1. Deuteronomy 20:4. God will fight against our enemies?

In the verse above, we read: “. . . for the LORD your God is the one who goes with you, to fight for you against your enemies, to save you.” Is this a promise given to Christians? The previous verse tells us that it is given to “Israel” as they enter a battle with their enemies. Let’s be careful about what verses we apply to ourselves when the original passage was given to a different group of people—in this case, to the Jews.

  1. Mark 6:7. God sends preachers “in pairs”

Some of you may have heard of the “two by two” preachers and the “two by two” religious group. This cult takes the words of Jesus in the “limited commission” (of Mark 6:7) meant for the twelve apostles and applies this to their preachers today. The same is true for the “limited commission” (at Luke 10:1) where Jesus sends the seventy out before Him in Israel. Was this meant to today and for preachers in our day who would go out to preach? We think not. It had a limited application to the followers of Jesus 2,000 years ago. Yet this group (cult) insists on sending either two men or two women out to preach and they stay in the homes of the members and eat their food and refuse to buy a car. Surely these passages are misapplied.

  1. Genesis 17:9ff. Abraham is given the covenant of circumcision.

If you know the Old Testament account well and the account of the lives of the patriarchs, you will know that when Abram (Abraham) was ninety-nine God made a “covenant” with him and ordered him to circumcise every male at age eight days (Genesis 17). One verses says, “This is My covenant, which you shall keep, between Me and you and your descendants after you: every male among you shall be circumcised” (v. 10). There are more relevant verses but this shows that Yahweh God made this covenant with Abraham and with other male descendants and required them to be circumcised. Would it be correct interpretation to pull this chapter out and apply it to all Christian men today? Not at all. Some 2,000 after God made this covenant, Paul writes to Christians of his day: “I . . . say to you that if you receive circumcision, Christ will be of no benefit to you” (Galatians 5:2 see also vv. 1-12). No, it was given to a certain people for a certain time and did not apply to Gentiles many centuries later.

  1. Leviticus 1-7. Sacrifices or offerings.

Those who have studied the Law of Moses well may remember the seven chapters dealing with the various sacrifices that were given by Moses under the Law of God. No, not at all. For instance, we read, “Speak to the sons of Israel and say to them, ‘When any man of you brings an offering to the LORD, you shall bring your offering of animals from the herd or the flock” (1:2). If we read through this section, we find that Moses gave instructions on these sacrifices to Israelite men. They were not given to Christian men some 1400 years later.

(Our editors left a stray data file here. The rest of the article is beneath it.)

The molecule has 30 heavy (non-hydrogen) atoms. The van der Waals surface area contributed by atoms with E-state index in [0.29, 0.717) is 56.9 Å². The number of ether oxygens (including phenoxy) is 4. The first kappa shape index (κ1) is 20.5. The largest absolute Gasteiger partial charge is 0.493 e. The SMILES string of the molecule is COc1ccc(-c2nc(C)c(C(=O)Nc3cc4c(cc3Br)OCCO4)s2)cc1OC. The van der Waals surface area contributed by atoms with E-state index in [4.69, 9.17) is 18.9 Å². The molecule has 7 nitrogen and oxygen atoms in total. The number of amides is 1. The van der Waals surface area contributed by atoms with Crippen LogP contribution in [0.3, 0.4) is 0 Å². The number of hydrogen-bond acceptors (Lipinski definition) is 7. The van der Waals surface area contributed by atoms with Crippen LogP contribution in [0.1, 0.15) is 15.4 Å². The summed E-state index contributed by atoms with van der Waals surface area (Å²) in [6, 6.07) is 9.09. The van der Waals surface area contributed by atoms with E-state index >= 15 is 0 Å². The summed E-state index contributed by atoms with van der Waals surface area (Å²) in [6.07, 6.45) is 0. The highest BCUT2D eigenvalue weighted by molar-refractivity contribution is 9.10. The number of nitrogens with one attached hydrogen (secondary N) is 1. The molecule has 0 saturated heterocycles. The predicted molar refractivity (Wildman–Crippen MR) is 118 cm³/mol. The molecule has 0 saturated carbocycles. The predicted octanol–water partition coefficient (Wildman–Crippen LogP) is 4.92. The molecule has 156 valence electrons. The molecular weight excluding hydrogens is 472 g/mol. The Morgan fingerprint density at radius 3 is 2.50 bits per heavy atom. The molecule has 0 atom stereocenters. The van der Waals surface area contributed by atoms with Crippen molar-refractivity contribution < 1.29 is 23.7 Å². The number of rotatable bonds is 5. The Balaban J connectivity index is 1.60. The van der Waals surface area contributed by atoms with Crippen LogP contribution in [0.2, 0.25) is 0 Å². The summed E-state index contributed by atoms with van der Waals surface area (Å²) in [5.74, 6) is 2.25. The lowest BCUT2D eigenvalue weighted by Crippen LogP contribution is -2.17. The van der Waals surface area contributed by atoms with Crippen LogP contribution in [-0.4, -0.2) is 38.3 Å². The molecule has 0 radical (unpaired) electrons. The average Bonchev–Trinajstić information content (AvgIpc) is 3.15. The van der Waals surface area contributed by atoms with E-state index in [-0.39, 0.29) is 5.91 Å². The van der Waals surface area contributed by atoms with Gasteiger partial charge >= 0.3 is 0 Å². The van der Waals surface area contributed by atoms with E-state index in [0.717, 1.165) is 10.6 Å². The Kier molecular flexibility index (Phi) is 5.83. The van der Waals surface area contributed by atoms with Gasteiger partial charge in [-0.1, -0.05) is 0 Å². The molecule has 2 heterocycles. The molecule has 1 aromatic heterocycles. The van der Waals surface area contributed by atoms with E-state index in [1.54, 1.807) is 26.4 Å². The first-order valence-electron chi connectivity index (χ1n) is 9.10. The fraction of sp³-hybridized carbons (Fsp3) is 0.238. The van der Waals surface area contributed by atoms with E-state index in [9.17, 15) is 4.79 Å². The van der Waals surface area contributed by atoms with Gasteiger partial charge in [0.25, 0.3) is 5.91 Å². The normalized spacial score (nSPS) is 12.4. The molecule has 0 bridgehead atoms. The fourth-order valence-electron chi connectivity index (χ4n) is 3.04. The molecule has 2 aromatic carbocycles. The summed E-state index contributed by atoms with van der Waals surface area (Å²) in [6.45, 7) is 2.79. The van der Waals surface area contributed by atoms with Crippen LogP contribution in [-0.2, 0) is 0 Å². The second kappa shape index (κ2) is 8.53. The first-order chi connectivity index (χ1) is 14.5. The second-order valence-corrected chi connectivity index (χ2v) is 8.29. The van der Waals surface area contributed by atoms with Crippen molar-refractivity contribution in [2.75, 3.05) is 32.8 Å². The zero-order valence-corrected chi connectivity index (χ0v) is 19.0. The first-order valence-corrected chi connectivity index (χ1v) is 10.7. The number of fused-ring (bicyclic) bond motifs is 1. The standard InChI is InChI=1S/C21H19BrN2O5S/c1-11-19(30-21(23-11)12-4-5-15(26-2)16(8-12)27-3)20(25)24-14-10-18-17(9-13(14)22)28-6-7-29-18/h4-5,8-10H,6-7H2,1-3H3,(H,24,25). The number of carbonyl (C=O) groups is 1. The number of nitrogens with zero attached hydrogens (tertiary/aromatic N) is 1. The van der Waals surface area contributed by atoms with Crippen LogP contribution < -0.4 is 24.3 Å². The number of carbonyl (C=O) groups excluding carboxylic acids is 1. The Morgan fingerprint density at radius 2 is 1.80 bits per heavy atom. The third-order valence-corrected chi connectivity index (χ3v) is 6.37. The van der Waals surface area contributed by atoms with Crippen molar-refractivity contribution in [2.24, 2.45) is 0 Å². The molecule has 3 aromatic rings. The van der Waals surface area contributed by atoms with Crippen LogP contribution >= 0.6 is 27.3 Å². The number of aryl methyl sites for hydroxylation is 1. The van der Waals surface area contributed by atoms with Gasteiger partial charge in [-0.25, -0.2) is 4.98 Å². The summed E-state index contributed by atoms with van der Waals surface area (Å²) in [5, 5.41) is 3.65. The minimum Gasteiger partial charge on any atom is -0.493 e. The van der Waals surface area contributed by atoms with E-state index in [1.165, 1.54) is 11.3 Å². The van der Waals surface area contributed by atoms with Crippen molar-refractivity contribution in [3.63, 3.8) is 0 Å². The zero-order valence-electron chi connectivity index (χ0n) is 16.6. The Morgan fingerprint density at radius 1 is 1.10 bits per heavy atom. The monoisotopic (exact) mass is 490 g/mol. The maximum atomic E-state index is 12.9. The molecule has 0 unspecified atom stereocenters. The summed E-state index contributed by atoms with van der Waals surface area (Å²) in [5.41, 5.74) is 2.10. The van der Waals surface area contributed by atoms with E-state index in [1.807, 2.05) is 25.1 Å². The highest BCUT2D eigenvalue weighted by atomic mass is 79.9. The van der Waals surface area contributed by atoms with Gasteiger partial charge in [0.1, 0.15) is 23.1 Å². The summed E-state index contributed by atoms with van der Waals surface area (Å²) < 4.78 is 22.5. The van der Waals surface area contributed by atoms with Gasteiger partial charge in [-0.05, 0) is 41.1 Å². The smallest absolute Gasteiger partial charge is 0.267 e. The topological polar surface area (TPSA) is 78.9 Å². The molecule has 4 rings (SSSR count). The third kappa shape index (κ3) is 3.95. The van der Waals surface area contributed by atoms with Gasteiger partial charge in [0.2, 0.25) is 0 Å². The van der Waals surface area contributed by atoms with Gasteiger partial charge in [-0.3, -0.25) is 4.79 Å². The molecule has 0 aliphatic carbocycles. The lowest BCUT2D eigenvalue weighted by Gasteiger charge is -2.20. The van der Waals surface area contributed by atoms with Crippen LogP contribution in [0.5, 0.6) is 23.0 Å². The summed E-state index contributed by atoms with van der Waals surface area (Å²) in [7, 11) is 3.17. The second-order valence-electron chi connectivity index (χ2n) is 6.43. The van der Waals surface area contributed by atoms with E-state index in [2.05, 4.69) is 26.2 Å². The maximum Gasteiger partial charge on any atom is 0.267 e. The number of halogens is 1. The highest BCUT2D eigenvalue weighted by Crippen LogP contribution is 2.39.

1. Isaiah 40:11. Who is the flock?

Some may recognize these beautiful promises found in Isaiah: “Like a shepherd He will tend His flock, in His arm He will gather the lambs and carry them in His blossom; He will gently lead the nursing ewes” (v.11). This is a comforting and encouraging verse that would be of help to those who know God and follow Him. But let’s not forget that it was actually given to Jerusalem and the people living there (see verses 1-2). Although we may be able to use the verse in a secondary sense and apply them to sincere followers of Jesus, we must not forget that it was actually given to Israelites and not to Christians.

  1. Mark 16:15. Are women to preach publicly?

We know that this account of the Great Commission has been important in the preaching of the good news of Christ around the world. Jesus said, “Go into all the world and preach the gospel to all creation” (v. 15). Definitely this was given to the eleven (all men, all apostles) as verse 14 states. It was not given to non-apostles and not given to women (even though many women use this verse, and many others) and claim that God has sent them to speak publicly the gospel of Christ. Definitely we can use this verse as encouragement to preach to people everywhere (the apostles couldn’t do this), but we must always remember the original context and the original recipients.

All Scripture is Inspired of God

We’ve given twelve samples of verses that many people pull from their context and apply them in away quite different from the way they were meant to be applied. But we do know the words of Paul regarding Scripture: “All Scripture is inspired by God and profitable for teaching, for reproof, for correction, for training in righteousness; so that the man of God may be adequate, equipped for every good work” (2 Timothy 3:16-17).

From this we can see that the Lord gave inspired Scripture for our benefit. Part of our responsibility in receiving Scripture from God and giving it to others is to make sure that the Word is properly understood, properly applied, and properly proclaimed. In other words, we need to make sure that we known to whom a command is given. We need to take note of the reason for the command. And we need to know who gives the command. This is why we have attempted to look at certain passages of Scripture earlier.

Let’s be students of the Word of God and make sure that we understand it to the extent that we properly, wisely, and honestly apply it to others (and to ourselves as well). Do we believe that God has given us Scripture (2 Peter 1:20-21; 2 Timothy 3:15-17)? If so, let us do the necessary work of study in order to teach it as God would want us to teach.

–Richard Hollerman